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Handling grief during the holidays is hard

Here’s some advice from an expert at Trinity on how to cope

December 5, 2010
Messenger News

On Dec. 19, 1999, my niece and nephew, Brian and Michelle Pace were killed in a car accident while driving home from our family Christmas. Brian and Michelle were two of my older sister's three children. Brian was 25, Michelle 21, and the only survivor, the youngest, Laura 20, was in critical care for 11 days at Mercy Hospital in Des Moines. Our family had a double funeral the day after Christmas.

Facing the holidays, after the death of a loved one, involves some decision making about what traditions to keep and what to change. As small children, Brian and Michelle had made ornaments with their little school pictures glued onto them, as gifts to us. They were on our tree every Christmas, but the first Christmas after the accident, it was too painful to get those out. Our family decided to decorate the entire tree with stars instead, to honor their memory. We had seen a falling star shortly after the funeral and it seemed like a symbol of hope to us.

Now in the role of bereavement facilitator for Trinity Hospice, I see many families who are also struggling with how to have hope through the holidays. Energy can be low and traditions and memories, although wonderful, can sometimes seem too painful. It is important to talk with family members and decide whether to keep or change traditions.

Many people find the anticipation is worse than the actual day. Feelings of dread, sadness and the desire to skip the holidays are all normal. Be gentle with yourself, and choose to be with people who are supportive. It is helpful to make a plan for what you want to do on that day to honor your loved one. Families have made luminaries, taken their loved ones' favorite cookies to family and friends, or had a quiet toast. Lighting a special candle before the family meal, and sharing funny stories can be helpful to grief. Laughter is good, because life goes on.

There is not a right or wrong way to grieve. Spiritual beliefs, whatever they may be can provide hope and strength.

For children, holidays without someone they love are just as painful as for adults. Maybe more so, depending on what traditions end with the death. If Mom was the one who bought all the gifts, at Christmas, her death means not only having lost Mom, but also the loss of her ability to choose those wonderful gifts. The gift certificate from Dad may not be as fun to play with on Christmas day. If Dad organized the family games, his death may leave the family wondering how to fill the time.

The magic of the holidays is usually more exciting for children than for adults. To help maintain some of the magic, it is important they have structure and security during this time. Children gain comfort from routine, so maintaining family traditions as much as possible is a good idea. A family tradition does not have to be celebrated exactly as it always was. Maybe a family who always had an evening dinner could plan a brunch. Traditions can be modified and still be meaningful.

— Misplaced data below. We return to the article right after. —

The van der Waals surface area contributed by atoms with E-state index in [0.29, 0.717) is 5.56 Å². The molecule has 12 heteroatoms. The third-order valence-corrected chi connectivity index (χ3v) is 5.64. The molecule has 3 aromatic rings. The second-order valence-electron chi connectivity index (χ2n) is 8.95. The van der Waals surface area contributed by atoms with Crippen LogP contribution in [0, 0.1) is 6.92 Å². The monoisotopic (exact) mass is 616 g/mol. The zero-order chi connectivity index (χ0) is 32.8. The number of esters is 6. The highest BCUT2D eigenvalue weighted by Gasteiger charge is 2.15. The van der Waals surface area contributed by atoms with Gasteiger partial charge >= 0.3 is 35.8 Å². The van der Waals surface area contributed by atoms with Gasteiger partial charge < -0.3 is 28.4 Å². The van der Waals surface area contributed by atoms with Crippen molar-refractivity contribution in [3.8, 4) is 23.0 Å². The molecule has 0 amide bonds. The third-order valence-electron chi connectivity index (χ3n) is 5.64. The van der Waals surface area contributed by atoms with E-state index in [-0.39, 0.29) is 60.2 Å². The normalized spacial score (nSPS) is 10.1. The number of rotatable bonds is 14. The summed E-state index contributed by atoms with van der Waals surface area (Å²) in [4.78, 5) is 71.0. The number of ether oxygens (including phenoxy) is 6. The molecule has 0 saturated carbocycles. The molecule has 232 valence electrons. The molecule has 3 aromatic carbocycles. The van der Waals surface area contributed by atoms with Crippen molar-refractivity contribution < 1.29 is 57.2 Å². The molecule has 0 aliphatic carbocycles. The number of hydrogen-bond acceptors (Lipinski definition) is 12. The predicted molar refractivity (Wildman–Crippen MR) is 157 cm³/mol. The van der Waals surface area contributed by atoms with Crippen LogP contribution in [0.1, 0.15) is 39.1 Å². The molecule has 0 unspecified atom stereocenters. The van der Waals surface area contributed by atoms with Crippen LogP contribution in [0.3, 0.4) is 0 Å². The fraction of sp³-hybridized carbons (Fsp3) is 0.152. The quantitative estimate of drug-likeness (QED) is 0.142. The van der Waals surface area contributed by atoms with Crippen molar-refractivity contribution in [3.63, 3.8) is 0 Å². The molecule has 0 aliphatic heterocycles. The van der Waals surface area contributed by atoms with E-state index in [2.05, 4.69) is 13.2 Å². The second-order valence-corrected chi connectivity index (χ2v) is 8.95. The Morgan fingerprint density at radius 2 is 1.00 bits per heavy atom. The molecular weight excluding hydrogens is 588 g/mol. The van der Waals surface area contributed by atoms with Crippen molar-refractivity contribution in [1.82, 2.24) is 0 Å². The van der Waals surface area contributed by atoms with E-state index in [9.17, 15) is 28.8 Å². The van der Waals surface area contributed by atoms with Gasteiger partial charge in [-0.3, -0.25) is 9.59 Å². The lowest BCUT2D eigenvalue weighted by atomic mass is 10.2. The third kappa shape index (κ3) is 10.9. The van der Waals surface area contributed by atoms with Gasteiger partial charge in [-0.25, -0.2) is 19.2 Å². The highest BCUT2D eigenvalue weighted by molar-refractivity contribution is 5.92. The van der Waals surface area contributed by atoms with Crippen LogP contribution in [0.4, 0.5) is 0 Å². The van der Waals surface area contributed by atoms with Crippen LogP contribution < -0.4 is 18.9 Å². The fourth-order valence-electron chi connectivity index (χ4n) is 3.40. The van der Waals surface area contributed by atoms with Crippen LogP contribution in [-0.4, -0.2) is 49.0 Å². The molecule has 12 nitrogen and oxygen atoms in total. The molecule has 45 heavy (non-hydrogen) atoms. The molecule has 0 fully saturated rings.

After a death, the best way to find out what the kids would find most comforting and meaningful, is to ask them. This sounds simple, but you would be surprised at how often it is overlooked. It is not unusual for an adult to think they know what is best for a child and plan events without their input.

After losing a grandfather, one family decided to decorate their tree with fish and fishing poles. The children were involved in making ornaments out of construction paper, glue and paste. Another family decorated a baseball tree and put their father's baseball cap on the top. Initially, putting up a tree had been dreaded, but this tree was such a comfort to them, it was left up until February.

Some people find comfort in decorating the grave with an evergreen grave blanket or solar lights, some people never want to go to the grave. It is important to do what is helpful to you and your family. At the same time, family members will grieve in different ways. One person may want to talk about their loved one a lot, while another one does not. Respecting each other's differences is ultimately important. It can be helpful to find people who are good listeners outside of the family.

My sister and her husband "adopted" a grandmother who was raising six of her grandchildren and now every Christmas gather donations for them and deliver them.

This is one of the many ways they honor Brian and Michelle's memory. It is often therapeutic to reach out to others, and makes the memory of our loved one "live on." The goal in grief is not to "let go" of our love, but to find ways to carry that love with us, to honor our special loved ones.

Now, the handmade ornaments are back on the tree and our family reflects on how lucky we were/are to have Brian and Michelle in our family.

Cindy Schuman is the Trinity Hospice bereavement facilitator.

 
 

 

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